For patterns that need to be traced, I store the printed sheets in rolls but this feels a bit untidy and I’m hoping for a better solution than this repurposed laundry basket. I have a few more patterns stored in magazine holders in a bookcase. My dress dummy was a bargain buy at $20 from Spotlight Stores. It must’ve been a sales blitz and it’s a great help when constructing garments. It also helps with photographing the garments as I often set the camera on a timer. I use the dummy to set the focus the camera before I get into position. It would be great to have a custom fitted dress form in the future but I am so grateful to have one at all.

Finally, my fabric stash! I bought these rattan cabinets from K-Mart to store my fabric. It’s great that the rattan front allows for ventilation. I used to store them in a spare closet but it was very disorganised and I kept forgetting what fabric I had. Now that they sit in the same space, I am reminded to look through them before heading out to the shops for more! I also have baskets to store ribbing, interfacing and off cuts for smaller makes and toiling. As I’m still learning about fabric, I try to keep a small amount to record composition and details about it.

I’m always captivated by other people’s sewing spaces and curious how someone else organises their space. I feel very lucky to have this bright airy space. It’s helpful to have a space that is comfortable which is easy to spend time in.

Thanks for reading and happy sewing!

x Em

Make Nine Challenge 2021

Unbelievably, it’s December which makes it time to review my sewing year. Even though I haven’t completed all my Make Nine Projects, I’m very happy with how much I’ve progressed and learnt this year. I find that challenges like the Make Nine are a really useful tool for my learning. I’m not sure who to attribute the creation of the Make Nine Challenge to but a lot of the making and sewing community use it. I love to plan and document with everything that I do so this challenge really appealed to me. The idea of the challenge is to list nine patterns you’ll sew in the year. Last year, I didn’t list exact patterns, but I listed the set of skills or types of patterns I wanted to sew.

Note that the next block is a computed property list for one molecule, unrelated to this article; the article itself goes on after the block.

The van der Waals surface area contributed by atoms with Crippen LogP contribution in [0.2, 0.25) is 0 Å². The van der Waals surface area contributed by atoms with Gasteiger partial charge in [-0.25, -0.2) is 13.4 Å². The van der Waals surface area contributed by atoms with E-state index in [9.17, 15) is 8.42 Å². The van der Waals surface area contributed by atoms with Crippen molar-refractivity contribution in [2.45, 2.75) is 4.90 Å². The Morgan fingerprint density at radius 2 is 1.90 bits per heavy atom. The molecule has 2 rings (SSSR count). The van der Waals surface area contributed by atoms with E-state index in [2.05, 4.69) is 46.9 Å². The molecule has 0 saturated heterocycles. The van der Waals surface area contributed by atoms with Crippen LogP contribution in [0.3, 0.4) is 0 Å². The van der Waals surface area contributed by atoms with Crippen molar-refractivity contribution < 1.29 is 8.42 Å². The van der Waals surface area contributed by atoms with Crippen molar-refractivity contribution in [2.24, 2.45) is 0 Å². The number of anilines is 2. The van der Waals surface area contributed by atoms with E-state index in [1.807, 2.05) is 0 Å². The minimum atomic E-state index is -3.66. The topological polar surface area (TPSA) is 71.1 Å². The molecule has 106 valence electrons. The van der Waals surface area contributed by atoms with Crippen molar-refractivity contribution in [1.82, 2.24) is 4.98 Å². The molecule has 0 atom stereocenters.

Make Nine 2021

Let’s walk through the planned projects. The Amy Jumpsuit was the first project that I completed. I love the idea of a jumpsuit, but I find the closer fitting jumpsuits or boiler suits very uncomfortable to wear. The Amy Jumpsuit is by Closet Core Patterns, and I just love the roomy fit around the legs. I found this jumpsuit to be the perfect summer smart casual outfit.

Next, I made the Kalle Shirtdress, which is also by Closet Core Patterns. I chose this because of the collar and placket instalment. Prior to this, I had never sewn anything with a collar, and I found the instructions were great for a beginner like me. Also, I made it using this wonderful “faces” linen fabric. I’ll be revisiting this lovely pattern to sew the other versions of it.

The Closet Core Pouf is a free pattern! It’s a great piece of furniture and it’s made and filled with all my sewing scraps. The pouf was photographed with some pillows for stuffing, but my pouf is still not one hundred percent full yet. It’s still being filled with all the little scraps that can’t be used for other projects. You can tell by now that I was having a bit of a Closet Core crush!

The Nellie joggers was the next project that I tackled. I love the beautiful designs by Pattern Scout. I find all her pieces so easy to wear. I chose the joggers for the zip fly installation. Trousers require a lot more skill to fit so I try to find trousers that have elements like partially elasticised waists to make fitting a bit easier while I build up my confidence.

I didn’t manage to sew the Nova Coat by Papercut Patterns, but I have the pattern in my stash. I often find myself ruminating over projects before sewing. I bought the pattern, then I found some beautiful fabric from Potter and Co, and I think that was the downfall of the project. The wool was dry-clean only and I found that researching about how to prepare the fabric was a bit overwhelming, so I put it aside. I really want my sewing to be enjoyable so I’m not afraid to step back. I’m finding that sewing helps me in the most surprising way, I’m better at forgiving and being more patient with myself. This will definitely be revisited soon!